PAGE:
Peter Warburton – 18 May 2021
The UK economy is undergoing a structural transformation due to pandemic-related shutdowns. A large swathe of corporate activity and employment will not survive this protracted disturbance. While the macroeconomy will rebound strongly over the next few months, for many small businesses and sole traders, the die was cast when the second lockdown was announced last November. Their savings are depleted, their trade has dwindled, and their franchise has evaporated. Maybe we should no longer worry about Haldane’s “long and lengthening tail of lower-productivity firms”: lockdown has lopped it off. This extraordinary interruption to activity has crafted the opportunity and granted permission for a radical re-shaping of the economy. Metaphorically, a lot of balls have been thrown up into the air and as they fall, longer and stronger arms will reach up to catch them.
It is becoming increasingly clear that small businesses are out of favour with the government. Big government prefers to deal with big companies and to co-opt them as partners in its grand designs. The army of shopkeepers and small traders that was once hailed as a sign of British entrepreneurial flair has become an embarrassment to the establishment. The self-employed are falling like flies. The latest labour statistics contain many discrepancies and divergencies (see figure 1), but the sources agree on the deepening slump in self-employment (a 12-month drop of 12.5% in employment and 11.2% in workforce jobs).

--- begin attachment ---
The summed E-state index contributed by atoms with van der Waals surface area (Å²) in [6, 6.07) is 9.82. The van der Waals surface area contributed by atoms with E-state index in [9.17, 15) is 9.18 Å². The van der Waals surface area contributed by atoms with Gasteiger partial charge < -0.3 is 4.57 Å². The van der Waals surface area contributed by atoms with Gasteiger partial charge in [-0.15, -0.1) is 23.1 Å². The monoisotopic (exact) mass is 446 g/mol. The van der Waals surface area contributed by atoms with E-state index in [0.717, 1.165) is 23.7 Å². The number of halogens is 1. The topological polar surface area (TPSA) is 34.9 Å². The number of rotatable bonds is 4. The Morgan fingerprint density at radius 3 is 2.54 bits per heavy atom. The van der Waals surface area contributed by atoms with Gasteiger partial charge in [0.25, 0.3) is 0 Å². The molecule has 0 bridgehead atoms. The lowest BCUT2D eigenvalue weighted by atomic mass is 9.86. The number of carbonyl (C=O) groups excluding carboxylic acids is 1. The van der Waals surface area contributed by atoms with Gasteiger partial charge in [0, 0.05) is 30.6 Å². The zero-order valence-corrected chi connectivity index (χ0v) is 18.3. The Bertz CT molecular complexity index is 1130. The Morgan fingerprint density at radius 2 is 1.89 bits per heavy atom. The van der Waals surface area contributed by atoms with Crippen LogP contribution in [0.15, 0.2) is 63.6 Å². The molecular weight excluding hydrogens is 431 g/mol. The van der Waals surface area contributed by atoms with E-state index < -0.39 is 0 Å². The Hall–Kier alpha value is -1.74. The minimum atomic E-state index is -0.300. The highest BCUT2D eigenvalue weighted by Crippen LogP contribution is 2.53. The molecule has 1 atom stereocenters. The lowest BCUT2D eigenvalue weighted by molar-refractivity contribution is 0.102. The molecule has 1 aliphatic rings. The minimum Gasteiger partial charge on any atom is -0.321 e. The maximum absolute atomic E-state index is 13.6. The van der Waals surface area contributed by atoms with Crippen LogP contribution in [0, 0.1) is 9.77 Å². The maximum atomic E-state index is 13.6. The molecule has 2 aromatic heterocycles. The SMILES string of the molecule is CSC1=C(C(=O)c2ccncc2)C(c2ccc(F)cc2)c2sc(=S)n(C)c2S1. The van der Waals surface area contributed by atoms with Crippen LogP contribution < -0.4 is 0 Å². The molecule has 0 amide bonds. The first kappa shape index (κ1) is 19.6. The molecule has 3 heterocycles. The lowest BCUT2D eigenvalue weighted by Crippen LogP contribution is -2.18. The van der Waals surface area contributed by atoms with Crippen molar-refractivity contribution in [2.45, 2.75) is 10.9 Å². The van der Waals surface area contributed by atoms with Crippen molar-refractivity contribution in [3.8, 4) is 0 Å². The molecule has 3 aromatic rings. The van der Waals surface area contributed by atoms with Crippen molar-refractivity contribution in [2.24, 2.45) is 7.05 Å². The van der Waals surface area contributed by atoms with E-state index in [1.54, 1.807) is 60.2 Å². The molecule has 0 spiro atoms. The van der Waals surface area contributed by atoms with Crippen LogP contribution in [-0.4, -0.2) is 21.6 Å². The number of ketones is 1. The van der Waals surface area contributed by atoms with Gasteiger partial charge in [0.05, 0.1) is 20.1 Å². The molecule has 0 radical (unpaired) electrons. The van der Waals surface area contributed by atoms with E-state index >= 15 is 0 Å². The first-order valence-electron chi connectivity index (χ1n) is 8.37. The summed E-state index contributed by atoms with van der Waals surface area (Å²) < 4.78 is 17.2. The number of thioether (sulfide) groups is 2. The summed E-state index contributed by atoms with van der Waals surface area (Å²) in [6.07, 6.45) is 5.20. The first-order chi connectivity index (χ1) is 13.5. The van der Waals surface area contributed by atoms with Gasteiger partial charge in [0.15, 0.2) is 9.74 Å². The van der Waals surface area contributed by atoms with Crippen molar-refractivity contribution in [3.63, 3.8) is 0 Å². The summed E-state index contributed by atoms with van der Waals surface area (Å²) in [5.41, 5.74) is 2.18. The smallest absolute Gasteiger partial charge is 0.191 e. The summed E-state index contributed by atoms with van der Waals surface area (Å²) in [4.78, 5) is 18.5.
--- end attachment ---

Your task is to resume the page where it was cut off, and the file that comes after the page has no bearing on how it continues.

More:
Few economists appear alert to structural issues. I am grateful to Brian Pellegrini for sharing his US observations on the problems of structural mis-match and supply chain dislocation: “Even a sudden reopening of every business affected by Covid and a return of every displaced worker to the labour force would not suddenly return the world to “normal”. First, the Covid crisis caused such a disruption that the matching efficiency of the labour market has deteriorated significantly and will need resources to repair. Second, the supply chain needed to sustain the productive potential of all those workers is no longer available because it was thrown out of equilibrium.”
Moreover, dislocation triggers regime change. This could mean earlier retirement than planned, loss of accreditation to perform certain roles, the opportunity for corporate restructuring that enables mass redundancies to be blamed on Covid, a redistribution of market share away from small independent providers to market leaders etc.
As a personal observation, debt-fuelled elongated economic cycles keep older workers in the game for longer than they had anticipated. But when the cycle is abruptly curtailed, this becomes their natural jumping off point. And those workaholics who could never imagine life outside work have been forced to slow down, and even stop. Who knows, after a few months of being sidelined by Covid, they may have broken their addiction!
Until the UK furlough scheme is wound down at the end of September and the corporate insolvency machine is up and running again, we can only speculate how deep and painful this season of structural change will be. We may applaud the cull of the dinosaurs, but they will leave behind some large empty footprints.